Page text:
|Uploaded:||February 5, 2008|
|Updated:||January 30, 2010|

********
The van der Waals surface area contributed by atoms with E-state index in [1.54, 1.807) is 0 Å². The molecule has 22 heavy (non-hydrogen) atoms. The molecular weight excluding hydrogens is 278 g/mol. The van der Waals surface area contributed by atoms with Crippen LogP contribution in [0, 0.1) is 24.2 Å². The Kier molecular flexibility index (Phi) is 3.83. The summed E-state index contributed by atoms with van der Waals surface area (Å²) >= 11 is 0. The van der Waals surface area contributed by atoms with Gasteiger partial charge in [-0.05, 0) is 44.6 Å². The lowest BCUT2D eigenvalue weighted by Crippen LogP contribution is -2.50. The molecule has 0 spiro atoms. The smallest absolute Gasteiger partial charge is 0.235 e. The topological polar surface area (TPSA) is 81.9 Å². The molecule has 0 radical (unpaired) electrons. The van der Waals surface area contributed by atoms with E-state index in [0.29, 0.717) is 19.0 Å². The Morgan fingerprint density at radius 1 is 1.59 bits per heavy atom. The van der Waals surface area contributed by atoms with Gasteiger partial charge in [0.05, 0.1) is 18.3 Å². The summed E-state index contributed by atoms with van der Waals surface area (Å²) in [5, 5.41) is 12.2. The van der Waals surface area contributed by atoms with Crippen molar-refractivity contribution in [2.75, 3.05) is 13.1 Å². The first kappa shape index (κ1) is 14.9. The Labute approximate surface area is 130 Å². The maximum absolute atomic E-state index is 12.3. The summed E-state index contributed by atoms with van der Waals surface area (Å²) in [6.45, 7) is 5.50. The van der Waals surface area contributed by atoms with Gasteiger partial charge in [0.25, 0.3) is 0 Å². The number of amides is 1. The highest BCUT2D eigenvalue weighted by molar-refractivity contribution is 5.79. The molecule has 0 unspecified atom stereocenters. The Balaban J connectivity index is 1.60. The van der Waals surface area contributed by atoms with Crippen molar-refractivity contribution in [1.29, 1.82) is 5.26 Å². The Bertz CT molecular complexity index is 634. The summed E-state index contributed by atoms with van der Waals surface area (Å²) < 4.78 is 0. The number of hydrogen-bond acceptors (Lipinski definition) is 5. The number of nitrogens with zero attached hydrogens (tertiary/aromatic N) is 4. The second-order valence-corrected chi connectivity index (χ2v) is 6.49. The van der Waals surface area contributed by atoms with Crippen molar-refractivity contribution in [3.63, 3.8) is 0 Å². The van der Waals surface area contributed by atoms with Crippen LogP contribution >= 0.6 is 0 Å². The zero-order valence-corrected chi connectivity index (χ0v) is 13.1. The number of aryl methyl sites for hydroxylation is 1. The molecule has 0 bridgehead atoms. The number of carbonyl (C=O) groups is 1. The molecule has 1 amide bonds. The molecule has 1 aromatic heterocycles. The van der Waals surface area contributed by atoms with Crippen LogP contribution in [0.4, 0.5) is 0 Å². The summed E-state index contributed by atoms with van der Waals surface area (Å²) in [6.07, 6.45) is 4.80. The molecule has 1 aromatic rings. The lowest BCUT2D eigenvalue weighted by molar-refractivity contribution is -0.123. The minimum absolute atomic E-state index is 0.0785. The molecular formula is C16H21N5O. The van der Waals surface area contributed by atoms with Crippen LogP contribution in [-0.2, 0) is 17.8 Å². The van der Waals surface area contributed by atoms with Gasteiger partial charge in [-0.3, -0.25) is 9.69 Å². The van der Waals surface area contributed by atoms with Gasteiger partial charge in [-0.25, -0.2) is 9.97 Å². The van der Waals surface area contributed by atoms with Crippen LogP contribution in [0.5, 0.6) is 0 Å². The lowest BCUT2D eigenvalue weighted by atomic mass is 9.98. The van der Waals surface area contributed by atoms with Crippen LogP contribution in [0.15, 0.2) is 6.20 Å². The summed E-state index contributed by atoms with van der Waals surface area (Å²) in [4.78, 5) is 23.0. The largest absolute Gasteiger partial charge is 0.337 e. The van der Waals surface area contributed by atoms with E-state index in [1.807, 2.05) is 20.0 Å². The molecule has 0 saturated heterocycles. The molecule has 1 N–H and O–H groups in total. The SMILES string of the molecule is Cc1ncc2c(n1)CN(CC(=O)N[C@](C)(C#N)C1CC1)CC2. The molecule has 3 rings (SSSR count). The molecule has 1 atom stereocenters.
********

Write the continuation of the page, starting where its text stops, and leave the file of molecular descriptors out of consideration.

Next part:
The Portuguese Man of War Jellyfish, now this is truly an interesting specimen. Not only is the name pretty cool for a jellyfish, but wait till you hear some of the facts about this sea dwelling species. The Portuguese man of war is commonly mistaken for a regular jellyfish when the fact is; it’s not a jellyfish at all! It is not even a whole of one thing, but a combination of things. This invertebrate is a siphonophore, which means it’s a species made up of a bunch of organisms combined in one package. Sounds strange don’t it? I know I was like “what”? How it works is like this, the man of war has four separate polyps. The top of the jellyfish is called an air bladder, which is also known as the sail, this puffy mass allows it to stay afloat above water. Now, it moves around the ocean surface by the currents and wind, another words it doesn’t have no concept of movement at all. This thing is basically formed by all of the oceans nasty waste and it just floats around until it washes up on shore. The second organism on the man of war is the tentacles, they are long, thin, and measure at 165 feet when extended below the water. Without being extended it measures roughly around 30 feet, still imagine something like that touching your leg while swimming or surfing? Yuck! The body of the man of war is covered in slimy venom that is used to catch and kill its prey; if a human is stung by one of these nasty creatures it can be very, very, painful, but not deadly. Learning to draw a Portuguese man of war jellyfish is real easy; all you do is sketch out a circle and a few lines. The instructions are super easy and the details show you a lot. Another thing about washed up jellyfish, they still have the potential to sting animals or humans if touched. They sometimes travel in groups of 1000 or more and to avoid danger it can actually deflate itself and briefly go under water. The Portuguese man of war measures in at 12 inches long with tentacles of 165 feet, and is usually found in warm waters throughout the oceans of the world. I searched the net for the nastiest jellyfish around and saw this one. I sketched out one of the images on my sketch pad from online and scanned the image into Photoshop to make the tutorial. I didn't want to put up a typical sketch of a jellyfish so I did this one instead. So if you are often in the warm waters of salty beaches, “Watch Out” the Portuguese man of war could start a battle with you!